‘I heard myself proclam’d:’ the transition in the critical and textual reception of Edgar in King Lear


  • James Dale Casimir Pulaski Radom University




Shakespeare, Edgar, King Lear, textual scholars, critical reception


The publication of Shakespeare's First Folio in 1623 marked the beginning of a period, lasting over three centuries, in which the critical reception of Edgar in King Lear was often unenthusiastic, judging by the opinions of subsequent theatre practitioners and literary critics. There were voices that questioned Edgar's relevance to the plot and considered him a superfluous character. Moreover, Edgar's heteroglossia was increasingly toned down in stage interpretations, removing the complex polyphony of Shakespeare's character by omitting lines given to the character in the Quarto version of the play. Since the mid-twentieth century, however, the critical (and textual) reception of Edgar has changed, as evidenced by the research of textual scholars who seek to preserve the ethical meaning of Edgar in the play. This has resulted in Edgar's text being revisited in stage performances. In addition, recent critics are paying more attention to Edgar's dexterity in the use of language and disguise, which they believe restores the character's role as crucial to the play's plot.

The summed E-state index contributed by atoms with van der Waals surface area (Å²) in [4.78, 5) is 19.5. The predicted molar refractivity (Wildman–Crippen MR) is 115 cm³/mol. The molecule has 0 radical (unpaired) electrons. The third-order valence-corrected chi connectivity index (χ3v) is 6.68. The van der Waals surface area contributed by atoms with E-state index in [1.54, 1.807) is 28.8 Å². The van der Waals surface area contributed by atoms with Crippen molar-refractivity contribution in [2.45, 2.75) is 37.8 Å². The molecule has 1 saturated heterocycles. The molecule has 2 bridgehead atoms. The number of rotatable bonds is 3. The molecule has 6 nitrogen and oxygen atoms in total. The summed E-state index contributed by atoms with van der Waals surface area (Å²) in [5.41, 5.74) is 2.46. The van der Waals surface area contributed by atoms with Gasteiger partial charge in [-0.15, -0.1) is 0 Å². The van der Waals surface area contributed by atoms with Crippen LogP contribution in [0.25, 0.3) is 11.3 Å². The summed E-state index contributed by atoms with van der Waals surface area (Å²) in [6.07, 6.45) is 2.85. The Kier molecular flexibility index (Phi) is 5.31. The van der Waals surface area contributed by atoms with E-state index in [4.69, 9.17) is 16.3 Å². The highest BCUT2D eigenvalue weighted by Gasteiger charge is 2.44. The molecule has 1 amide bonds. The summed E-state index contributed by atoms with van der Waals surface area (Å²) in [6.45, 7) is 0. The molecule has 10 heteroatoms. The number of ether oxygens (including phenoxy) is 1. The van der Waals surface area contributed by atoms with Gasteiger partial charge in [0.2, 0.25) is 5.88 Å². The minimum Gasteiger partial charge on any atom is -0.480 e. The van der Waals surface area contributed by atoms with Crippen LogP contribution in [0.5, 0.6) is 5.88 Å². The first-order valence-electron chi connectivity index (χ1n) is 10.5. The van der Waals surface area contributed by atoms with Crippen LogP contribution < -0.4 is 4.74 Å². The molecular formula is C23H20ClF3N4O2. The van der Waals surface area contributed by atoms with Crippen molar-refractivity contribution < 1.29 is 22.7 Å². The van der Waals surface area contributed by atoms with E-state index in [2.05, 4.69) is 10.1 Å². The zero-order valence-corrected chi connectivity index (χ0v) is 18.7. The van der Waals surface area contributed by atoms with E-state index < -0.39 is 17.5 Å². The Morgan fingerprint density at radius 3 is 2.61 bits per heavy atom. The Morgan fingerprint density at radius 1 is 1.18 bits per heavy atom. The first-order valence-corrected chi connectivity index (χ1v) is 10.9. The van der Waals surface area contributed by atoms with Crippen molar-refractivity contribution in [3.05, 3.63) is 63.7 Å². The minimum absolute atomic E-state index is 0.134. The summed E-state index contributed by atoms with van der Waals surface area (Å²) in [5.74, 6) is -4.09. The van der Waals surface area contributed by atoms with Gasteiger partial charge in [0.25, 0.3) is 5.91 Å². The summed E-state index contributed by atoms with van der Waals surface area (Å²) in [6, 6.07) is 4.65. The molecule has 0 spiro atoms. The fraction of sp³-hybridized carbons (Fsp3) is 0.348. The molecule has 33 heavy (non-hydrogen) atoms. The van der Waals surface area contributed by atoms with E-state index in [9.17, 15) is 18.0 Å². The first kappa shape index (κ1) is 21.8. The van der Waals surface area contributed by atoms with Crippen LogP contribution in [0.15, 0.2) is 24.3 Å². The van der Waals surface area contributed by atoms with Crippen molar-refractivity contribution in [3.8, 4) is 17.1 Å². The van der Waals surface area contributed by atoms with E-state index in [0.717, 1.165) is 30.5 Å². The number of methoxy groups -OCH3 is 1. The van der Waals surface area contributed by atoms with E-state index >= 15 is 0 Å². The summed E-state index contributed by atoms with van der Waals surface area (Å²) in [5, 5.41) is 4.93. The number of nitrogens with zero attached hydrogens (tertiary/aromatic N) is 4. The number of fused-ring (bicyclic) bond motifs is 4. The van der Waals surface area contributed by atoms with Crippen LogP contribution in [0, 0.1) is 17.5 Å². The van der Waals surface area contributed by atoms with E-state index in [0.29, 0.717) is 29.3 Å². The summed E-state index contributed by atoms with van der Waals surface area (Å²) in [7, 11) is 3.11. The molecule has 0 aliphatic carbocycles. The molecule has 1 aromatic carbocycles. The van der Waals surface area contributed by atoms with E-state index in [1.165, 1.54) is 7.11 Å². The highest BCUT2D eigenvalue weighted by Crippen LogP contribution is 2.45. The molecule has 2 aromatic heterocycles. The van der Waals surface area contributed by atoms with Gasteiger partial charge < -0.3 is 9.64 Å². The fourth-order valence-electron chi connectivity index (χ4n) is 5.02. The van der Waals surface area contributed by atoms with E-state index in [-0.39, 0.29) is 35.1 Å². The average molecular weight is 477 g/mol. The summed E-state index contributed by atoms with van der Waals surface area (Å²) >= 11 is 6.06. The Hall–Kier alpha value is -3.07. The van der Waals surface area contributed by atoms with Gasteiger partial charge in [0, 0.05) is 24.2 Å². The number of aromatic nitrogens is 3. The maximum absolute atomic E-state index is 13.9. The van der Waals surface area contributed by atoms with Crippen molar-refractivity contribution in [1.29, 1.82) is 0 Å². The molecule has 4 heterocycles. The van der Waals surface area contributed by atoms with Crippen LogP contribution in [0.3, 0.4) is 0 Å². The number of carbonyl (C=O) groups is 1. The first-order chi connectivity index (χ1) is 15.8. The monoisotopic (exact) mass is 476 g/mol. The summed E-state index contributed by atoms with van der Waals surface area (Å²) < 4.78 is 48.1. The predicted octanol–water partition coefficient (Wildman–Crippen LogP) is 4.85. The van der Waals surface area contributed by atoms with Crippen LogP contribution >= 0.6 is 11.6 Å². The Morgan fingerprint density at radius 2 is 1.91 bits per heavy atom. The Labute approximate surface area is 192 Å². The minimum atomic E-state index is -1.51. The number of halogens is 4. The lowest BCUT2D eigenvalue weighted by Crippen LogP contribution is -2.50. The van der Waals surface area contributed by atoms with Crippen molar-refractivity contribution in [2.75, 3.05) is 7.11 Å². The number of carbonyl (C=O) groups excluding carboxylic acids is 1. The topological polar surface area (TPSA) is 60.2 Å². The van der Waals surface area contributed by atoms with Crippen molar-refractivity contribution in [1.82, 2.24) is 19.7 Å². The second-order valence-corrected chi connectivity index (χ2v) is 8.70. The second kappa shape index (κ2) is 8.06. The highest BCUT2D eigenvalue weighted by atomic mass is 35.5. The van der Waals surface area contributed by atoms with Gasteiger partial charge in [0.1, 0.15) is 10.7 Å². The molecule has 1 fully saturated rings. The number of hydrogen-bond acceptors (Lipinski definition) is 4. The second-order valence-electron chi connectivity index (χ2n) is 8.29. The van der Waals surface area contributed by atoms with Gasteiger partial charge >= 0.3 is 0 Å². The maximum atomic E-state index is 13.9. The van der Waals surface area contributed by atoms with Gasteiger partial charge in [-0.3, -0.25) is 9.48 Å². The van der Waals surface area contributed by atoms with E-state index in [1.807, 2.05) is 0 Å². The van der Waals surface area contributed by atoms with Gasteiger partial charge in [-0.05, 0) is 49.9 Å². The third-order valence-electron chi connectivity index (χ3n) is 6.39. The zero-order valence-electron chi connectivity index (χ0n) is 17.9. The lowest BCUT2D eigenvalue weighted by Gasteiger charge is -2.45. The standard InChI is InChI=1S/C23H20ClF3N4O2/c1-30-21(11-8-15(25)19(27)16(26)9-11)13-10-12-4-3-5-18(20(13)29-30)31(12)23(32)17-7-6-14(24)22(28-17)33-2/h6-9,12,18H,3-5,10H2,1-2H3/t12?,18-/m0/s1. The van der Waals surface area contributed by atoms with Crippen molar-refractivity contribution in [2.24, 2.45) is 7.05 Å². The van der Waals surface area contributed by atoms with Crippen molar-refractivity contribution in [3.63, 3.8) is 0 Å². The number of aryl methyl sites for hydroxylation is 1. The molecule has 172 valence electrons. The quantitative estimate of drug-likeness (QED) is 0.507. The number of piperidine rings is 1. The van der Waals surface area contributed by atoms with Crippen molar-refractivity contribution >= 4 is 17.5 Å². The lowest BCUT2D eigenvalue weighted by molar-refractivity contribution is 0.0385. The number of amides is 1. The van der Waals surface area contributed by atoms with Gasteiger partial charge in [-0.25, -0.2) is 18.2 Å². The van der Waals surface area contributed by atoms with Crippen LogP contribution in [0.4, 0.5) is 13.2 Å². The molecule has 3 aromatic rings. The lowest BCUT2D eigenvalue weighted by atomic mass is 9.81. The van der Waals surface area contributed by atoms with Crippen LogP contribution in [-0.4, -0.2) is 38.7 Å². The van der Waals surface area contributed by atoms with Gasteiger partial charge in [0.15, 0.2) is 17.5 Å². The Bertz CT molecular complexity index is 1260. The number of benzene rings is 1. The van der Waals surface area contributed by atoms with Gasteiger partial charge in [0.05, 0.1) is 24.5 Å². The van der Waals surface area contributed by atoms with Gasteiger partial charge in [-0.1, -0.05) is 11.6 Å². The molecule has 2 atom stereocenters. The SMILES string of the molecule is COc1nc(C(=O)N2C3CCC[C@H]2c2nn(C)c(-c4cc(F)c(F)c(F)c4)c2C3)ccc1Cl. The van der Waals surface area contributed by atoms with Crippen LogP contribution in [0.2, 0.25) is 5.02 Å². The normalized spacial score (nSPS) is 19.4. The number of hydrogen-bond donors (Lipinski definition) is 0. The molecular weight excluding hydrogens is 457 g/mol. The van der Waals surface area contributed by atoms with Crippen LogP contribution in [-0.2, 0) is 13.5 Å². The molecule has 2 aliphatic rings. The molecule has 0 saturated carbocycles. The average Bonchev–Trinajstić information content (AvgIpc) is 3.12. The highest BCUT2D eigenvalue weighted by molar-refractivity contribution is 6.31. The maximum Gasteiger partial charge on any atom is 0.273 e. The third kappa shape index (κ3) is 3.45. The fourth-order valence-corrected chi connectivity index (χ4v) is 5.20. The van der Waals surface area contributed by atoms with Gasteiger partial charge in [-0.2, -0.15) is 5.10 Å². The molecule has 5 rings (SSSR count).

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How to Cite

Dale, J. (2022). ‘I heard myself proclam’d:’ the transition in the critical and textual reception of Edgar in King Lear. Radomskie Studia Filologiczne. Radom Philological Studies, 1(11), 24–40. https://doi.org/10.24136/rsf.2022.002